Our Journey Raising Two Children with Special Needs

This blog chronicles our life raising two children, Nicholas 14, diagnosed with Prader-Willi Syndrome and Weston 17, diagnosed with Autism/Asperger's/ADHD. It's the ups, the downs, the joys, the sorrows and most importantly, the beauty of living a life less perfect, a life more meaningful.




Tuesday, April 16, 2013

No Place for Hatred

I was born and raised in the Boston area. It is my home.

To me, the Boston Marathon is a symbol of inspiration, courage and hope, an event where individuals strive to become better human beings. Many runners compete to commemorate loved ones or to raise money for incurable disease.

It is a sacred event.

The finish line of the Boston Marathon is a place where many families and children gather to watch their loved ones return from their journey. I have cheered many runners from this location.

That this should be the place where bombs were placed, seems particularly abhorrent to me.

I feel an incredible sense of sadness and loss.


 
I am sad to be reminded, once again, that I live in a world where such reckless and unbridled hatred exists.

I feel a loss for the precious lives that were taken so mercilessly,

an abominable side-effect of what happens when those among us hate.

Four people have died as a result of this violence, two women, one child and one young man. To me, the lives of these individuals exeplified kindness, peace and the depth of our human spirit.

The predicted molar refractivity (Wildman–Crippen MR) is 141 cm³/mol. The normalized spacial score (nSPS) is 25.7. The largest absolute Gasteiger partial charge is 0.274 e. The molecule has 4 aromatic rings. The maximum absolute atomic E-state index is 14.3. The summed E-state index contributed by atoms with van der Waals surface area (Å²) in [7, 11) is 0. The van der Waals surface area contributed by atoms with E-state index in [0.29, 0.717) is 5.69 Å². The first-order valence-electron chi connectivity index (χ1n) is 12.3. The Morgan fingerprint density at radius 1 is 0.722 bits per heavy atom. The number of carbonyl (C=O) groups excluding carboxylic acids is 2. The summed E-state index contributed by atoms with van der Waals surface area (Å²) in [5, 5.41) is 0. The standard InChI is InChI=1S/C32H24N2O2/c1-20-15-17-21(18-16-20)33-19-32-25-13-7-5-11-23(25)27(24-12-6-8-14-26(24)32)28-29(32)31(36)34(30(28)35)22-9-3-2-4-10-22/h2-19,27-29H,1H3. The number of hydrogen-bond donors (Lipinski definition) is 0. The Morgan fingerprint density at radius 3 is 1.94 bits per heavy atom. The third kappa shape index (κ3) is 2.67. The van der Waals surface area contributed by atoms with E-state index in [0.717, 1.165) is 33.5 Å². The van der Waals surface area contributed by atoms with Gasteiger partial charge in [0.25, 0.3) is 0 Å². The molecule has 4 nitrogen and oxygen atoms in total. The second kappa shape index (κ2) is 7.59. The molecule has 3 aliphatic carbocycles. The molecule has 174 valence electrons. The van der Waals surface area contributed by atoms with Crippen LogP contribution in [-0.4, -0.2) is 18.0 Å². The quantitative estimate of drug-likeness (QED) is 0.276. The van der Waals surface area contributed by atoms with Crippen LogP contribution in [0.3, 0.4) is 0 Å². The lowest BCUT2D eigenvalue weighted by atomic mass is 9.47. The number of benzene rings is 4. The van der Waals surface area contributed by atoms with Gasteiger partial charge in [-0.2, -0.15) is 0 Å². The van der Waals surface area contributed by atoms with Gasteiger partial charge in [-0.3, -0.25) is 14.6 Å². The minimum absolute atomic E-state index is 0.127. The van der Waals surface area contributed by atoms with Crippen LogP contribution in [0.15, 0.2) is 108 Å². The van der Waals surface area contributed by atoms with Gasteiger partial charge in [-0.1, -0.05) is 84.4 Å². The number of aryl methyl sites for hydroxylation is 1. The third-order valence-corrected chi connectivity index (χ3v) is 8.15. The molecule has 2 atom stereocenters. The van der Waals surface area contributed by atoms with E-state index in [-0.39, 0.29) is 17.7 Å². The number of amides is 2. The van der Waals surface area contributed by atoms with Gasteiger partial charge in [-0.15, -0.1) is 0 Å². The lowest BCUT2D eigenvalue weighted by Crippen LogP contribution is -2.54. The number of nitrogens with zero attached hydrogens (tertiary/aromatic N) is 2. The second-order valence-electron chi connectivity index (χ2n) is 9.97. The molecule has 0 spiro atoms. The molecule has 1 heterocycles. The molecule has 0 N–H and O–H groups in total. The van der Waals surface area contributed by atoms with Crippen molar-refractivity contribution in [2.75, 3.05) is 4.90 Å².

Martin Richard, an eight-year-old child from Dorchester, Mass. was killed in the explosion. He was cheering for runners at the finish line with his family. His mother and sister, have also sustained serious injuries. Martin was a keen baseball player, climber, runner and was a member of Savin Hill Little League team. His family is beloved by their community where they contributed in many ways.


Krystle Campbell, a restaurant manager from Medford, Mass. was also killed as she cheered for friends at the finish line. Friends and loved ones describe her as a smiling, happy, youthful, and selfless person.


 Also killed while watching the race from Boylston Street was Boston University grad student, Lingzi Lu from China. She is described as sweet-hearted, passionate about the piano, and a stand out statistic student. She was a daughter who always made her father laugh.


The brother of slain MIT Police Officer Sean A. Collier remembers him as a person born to be a lawman, a person with a compassionate heart that drove him to help others, and a country music fan with two left feet who still managed to learn how to square dance.

My thoughts and prayers are with these families and all who have suffered by this heinous act.

I do not know that I will ever understand such violence.

"Hatred which destroys so much, never fails to destroy the man who hates, this is the immutable law."

Still, I am not comforted and pray that the minds behind this evil act can someday know sanity and peace.

But amidst the smoke and carnage, many heroes have emerged.

It is on these individuals, and the innocent victims, that I would like to focus my attention and my healing thoughts.

 
 


 
 

These are my heroes

To donate to these families, and others injured by these tragedies, please click on the icon below or visit: www.onefundboston.org.

 

It is extraordinary to me, that the final outcome of this hateful act was the worldwide publication of  Martin Henry's message of peace to the world.
 
 
I support his dream.